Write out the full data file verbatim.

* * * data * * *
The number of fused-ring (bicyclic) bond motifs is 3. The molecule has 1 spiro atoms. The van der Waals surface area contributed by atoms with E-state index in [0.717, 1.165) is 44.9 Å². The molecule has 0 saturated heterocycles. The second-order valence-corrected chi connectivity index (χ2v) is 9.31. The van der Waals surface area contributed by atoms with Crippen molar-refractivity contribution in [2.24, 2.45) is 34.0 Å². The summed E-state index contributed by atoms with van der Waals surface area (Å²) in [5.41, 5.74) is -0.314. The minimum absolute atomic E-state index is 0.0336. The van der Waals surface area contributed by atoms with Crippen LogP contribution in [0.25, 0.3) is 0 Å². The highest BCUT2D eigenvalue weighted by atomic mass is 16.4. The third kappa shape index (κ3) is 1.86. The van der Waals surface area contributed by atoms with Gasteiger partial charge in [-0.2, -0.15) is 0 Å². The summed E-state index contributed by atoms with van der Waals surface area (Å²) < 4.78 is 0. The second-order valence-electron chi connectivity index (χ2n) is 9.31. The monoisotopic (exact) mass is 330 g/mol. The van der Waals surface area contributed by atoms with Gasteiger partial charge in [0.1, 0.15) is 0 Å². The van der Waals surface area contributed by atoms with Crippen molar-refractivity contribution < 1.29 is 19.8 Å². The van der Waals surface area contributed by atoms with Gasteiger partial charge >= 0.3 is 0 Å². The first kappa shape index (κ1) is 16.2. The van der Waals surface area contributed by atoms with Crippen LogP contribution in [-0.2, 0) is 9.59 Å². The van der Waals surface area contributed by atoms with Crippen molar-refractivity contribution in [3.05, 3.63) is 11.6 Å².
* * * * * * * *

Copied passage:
The number of fused-ring (bicyclic) bond motifs is 3. The molecule has 1 spiro atoms. The van der Waals surface area contributed by atoms with E-state index in [0.717, 1.165) is 44.9 Å². The molecule has 0 saturated heterocycles. The second-order valence-corrected chi connectivity index (χ2v) is 9.31. The van der Waals surface area contributed by atoms with Crippen molar-refractivity contribution in [2.24, 2.45) is 34.0 Å². The summed E-state index contributed by atoms with van der Waals surface area (Å²) in [5.41, 5.74) is -0.314. The minimum absolute atomic E-state index is 0.0336. The van der Waals surface area contributed by atoms with Crippen LogP contribution in [0.25, 0.3) is 0 Å². The highest BCUT2D eigenvalue weighted by atomic mass is 16.4. The third kappa shape index (κ3) is 1.86. The van der Waals surface area contributed by atoms with Gasteiger partial charge in [-0.2, -0.15) is 0 Å². The summed E-state index contributed by atoms with van der Waals surface area (Å²) < 4.78 is 0. The second-order valence-electron chi connectivity index (χ2n) is 9.31. The monoisotopic (exact) mass is 330 g/mol. The van der Waals surface area contributed by atoms with Gasteiger partial charge in [0.1, 0.15) is 0 Å². The van der Waals surface area contributed by atoms with Crippen molar-refractivity contribution < 1.29 is 19.8 Å². The van der Waals surface area contributed by atoms with Gasteiger partial charge >= 0.3 is 0 Å². The first kappa shape index (κ1) is 16.2. The van der Waals surface area contributed by atoms with Crippen LogP contribution in [-0.2, 0) is 9.59 Å². The van der Waals surface area contributed by atoms with Crippen molar-refractivity contribution in [3.05, 3.63) is 11.6 Å².